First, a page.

Hey guys! How’s it going? So I’ve been thinking about how I can be more active in the bookish community, and one way I thought about it a quarterly reading wrap up! I read a lot of webtoons and comics, and I’m slowly picking up the novel reading habit again, but instead of doing monthly wrap ups, I’d do quarterly and talk about the titles I’ve been actively reading or given a chance.
So quarter one was filled with a bunch of webtoons and some bookish goodness, and I’ve liked the majority of what I’ve read. So let’s jump into the webtoons first, shall we? I’ll show my ratings as I go, even though most of these series aren’t done yet for the webtoons.
Dogged by pain and misfortune from the very beginning, Shin-Ae decides she wants nothing to do with people nor anything to do with romance. Although content with her unsocial, boring, loveless existence, her lifestyle is challenged after she ruins an unsuspecting strangers’ clothes.
I Love Yoo by Quimchee is one of my favorite webtoons to date. It’s one I’ve kept up with for a long time and I can’t wait until it picks back up again! (Quimchee is taking a well-deserved break right now.) But there’s been ALL KINDS of drama and one big reveal that will be coming up but was sort of introduced and OOF I NEED TO KNOW WHO SHE IS. And also: new best boy??? I’m 10000% here for it.
Witness what the gods do…after dark. The friendships and the lies, the gossip and the wild parties, and of course, forbidden love. Because it turns out, the gods aren’t so different from us after all, especially when it comes to their problems. Stylish and immersive, this is one of mythology’s greatest stories — The Taking of Persephone — as it’s never been told before.
Lore Olympus by Rachel Smythe is my new favorite obsession. Not only is the artwork super different and beautiful (like each character is represented by a different color and it’s lovely), but the story itself is amazing. I love, love, love myths and so the retelling of one of my favorites is just pure perfection. There’s cute moments, frustrating moments, sad moments. It’s a great story and I highly recommend it.
Seven boys. Best friends. Their fates intertwined through the good times together, but also the tough times, as they have gone their separate ways and suffered greatly as a result. When all is almost lost for these boys, one is given a special chance to go back in time and help his friends fix the mistakes that led them down this path. He’ll do anything to save them, but can he? Or is he too late?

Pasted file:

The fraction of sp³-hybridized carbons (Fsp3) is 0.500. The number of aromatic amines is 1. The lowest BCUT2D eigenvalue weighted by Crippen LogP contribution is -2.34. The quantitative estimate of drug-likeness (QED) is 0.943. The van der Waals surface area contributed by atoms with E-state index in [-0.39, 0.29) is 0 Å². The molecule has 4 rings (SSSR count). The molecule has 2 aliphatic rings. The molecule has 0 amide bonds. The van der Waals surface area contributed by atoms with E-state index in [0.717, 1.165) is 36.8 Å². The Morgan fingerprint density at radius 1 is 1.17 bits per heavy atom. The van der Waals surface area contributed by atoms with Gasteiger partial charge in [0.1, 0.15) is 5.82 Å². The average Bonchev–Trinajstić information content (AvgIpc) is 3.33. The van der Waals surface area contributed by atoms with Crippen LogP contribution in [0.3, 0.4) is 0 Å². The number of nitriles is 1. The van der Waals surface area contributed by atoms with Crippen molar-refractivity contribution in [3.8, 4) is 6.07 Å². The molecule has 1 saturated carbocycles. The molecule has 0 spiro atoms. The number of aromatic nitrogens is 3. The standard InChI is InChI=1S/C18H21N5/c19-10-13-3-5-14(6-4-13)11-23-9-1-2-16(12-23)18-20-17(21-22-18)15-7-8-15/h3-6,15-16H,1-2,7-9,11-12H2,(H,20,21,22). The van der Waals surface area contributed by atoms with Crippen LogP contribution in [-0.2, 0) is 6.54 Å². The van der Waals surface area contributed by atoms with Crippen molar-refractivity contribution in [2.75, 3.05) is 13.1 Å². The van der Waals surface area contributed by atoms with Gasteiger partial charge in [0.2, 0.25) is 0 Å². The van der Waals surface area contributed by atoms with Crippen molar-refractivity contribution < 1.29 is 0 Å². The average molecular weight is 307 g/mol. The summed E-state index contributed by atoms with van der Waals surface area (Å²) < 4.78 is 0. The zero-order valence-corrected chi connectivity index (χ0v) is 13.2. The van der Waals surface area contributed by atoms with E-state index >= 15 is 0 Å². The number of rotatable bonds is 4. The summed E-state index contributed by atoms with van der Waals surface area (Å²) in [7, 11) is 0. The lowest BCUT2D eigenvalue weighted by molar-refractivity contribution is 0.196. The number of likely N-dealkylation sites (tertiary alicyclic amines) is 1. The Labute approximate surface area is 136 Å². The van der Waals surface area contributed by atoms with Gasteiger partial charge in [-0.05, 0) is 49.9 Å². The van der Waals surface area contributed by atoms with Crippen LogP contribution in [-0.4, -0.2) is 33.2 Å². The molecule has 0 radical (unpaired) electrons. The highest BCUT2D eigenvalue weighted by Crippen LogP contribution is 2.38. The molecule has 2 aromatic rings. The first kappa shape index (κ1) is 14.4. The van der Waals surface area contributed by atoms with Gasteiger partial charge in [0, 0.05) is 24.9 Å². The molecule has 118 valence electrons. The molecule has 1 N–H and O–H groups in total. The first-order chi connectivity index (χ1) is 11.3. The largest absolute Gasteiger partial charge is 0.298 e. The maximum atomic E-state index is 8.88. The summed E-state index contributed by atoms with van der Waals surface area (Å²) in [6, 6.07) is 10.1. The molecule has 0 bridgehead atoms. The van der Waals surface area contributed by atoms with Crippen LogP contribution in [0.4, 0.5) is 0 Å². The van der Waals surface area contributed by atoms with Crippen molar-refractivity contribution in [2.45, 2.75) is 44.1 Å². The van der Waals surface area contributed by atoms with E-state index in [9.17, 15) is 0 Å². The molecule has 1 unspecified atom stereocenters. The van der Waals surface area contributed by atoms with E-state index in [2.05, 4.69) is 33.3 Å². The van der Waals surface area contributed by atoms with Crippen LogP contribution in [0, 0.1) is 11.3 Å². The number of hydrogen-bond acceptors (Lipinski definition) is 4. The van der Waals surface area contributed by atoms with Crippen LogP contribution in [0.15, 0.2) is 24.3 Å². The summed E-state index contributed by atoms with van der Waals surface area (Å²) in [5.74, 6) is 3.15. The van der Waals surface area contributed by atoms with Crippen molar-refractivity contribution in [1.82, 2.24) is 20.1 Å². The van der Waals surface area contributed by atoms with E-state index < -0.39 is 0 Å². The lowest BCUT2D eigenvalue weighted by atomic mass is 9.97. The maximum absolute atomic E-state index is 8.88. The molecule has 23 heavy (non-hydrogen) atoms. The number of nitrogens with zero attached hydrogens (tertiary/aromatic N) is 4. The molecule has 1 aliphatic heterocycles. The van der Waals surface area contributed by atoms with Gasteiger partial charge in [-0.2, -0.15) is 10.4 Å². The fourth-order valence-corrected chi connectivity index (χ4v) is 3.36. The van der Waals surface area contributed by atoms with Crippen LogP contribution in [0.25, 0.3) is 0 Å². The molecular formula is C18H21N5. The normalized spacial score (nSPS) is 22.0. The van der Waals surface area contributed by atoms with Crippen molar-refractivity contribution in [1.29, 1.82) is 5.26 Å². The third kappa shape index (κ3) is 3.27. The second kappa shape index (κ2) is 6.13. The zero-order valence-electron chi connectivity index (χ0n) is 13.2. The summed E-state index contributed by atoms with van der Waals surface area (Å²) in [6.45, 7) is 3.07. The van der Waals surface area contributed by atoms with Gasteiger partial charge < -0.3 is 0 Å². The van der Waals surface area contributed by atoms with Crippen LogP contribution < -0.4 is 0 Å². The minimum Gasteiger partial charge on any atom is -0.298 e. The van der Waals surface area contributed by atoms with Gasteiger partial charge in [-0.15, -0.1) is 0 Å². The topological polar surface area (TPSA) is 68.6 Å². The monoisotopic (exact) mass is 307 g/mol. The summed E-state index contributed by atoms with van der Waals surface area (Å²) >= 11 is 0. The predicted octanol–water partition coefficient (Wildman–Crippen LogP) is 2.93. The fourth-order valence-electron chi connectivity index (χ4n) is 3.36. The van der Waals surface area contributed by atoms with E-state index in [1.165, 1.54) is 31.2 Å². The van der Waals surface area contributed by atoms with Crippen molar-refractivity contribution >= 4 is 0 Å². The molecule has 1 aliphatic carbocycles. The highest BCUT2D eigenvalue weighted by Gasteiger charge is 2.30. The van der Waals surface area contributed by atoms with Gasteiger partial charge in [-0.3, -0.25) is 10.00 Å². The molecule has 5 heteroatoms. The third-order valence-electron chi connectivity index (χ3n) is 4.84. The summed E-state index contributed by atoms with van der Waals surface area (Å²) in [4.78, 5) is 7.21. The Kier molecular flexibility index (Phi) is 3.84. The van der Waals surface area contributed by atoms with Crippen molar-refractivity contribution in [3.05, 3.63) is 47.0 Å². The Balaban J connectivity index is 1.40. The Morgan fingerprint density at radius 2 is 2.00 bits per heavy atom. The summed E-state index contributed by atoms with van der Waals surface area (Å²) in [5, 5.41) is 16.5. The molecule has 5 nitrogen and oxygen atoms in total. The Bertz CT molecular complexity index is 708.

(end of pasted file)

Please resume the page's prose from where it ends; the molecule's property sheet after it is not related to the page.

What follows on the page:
Save Me by Big Hit Ent. & LICO is about BTS and, being a BTS fan, how could I say no? I mean, I was saying no at the beginning, but then I couldn’t stop my curiosity and now I’m hooked because it tells the story between their music videos and why certain things happened. It’s super good so far. If you’re a BTS fan and you’re trying to piece together the mystery of their music videos, then this comic might be a good read for you.
Sori is a special young girl – kind, caring and principled well beyond her years. Unfortunately, these are NOT the personality traits generally celebrated in middle school – especially Sori’s, where she’s bullied mercilessly for defending the defenseless until she herself becomes a target. To escape, she transfers to a new school where the same old problems begin to play out all over again – that is until a mysterious trail of letters leads Sori on a magical scavenger hunt through the hidden world that exists right below the surface of her new middle school. The mail trail is the work an anonymous guardian angel, whose mission seems to be to provide a soft landing for Sori at her new school. But who is this person? And why did he choose her? With each letter, secrets are revealed and bonds are formed – as Sori learns about friendship, flora, fauna and finding the good in people in this strange new environment.
Your Letter by Hyeon A Cho is SUCH a great story so far. Seriously, not only is the artwork lovely af, but the story itself is just so pure and something that I didn’t realize I’d been wanting until I read it. Of course I’m hoping for a romance to blossom between the two main characters, but also I love how their friendship started over this one boy. It’s sweet and sentimental, but also has consequences of actions and it’s just… Just read it.
Getting crushed by your crush. Coming out to your parents. Learning that your sister is your biggest dating rival. High school sure does have its share of twists, turns and moments of high drama. To get through it all with your smile and sanity intact, you’re going to need some friends. Really good friends. Friends like Johnny, Mariel, Gaby and Martina who, one way or another, will find a way to get through their teenage years together.
The Four of Them by Mai Hirschfeld_ is a coming of age story about four teens just being teens and dealing with relationships, whether they be romantic, familial, or platonic, school life, emotions, and more. It’s another sweet series that I’m really loving and the artwork is so lovely! And, as the description says, there is drama and I’m really interested to see how the different threads of drama unfold as time goes and how far into their teenaged lives we get to see.
Edith is not your typical heroine. She struggles with her confidence, her morals, and life in general by not only holding herself to high standards, but her men as well. Enter two less-than-perfect men: one who may be the Prince Charming she’s been waiting for to deliver a fairy tale ending, the other a brash reality check who does NOT believe in happily-ever-after. What will Edith do? Will she sacrifice her standards? Or keep searching for that mythical white knight who may or may not exist in the first place? Funny, messy and sexy, Edith’s journey is relatable to anyone who’s ever left their heart on the battlefield of the dating world.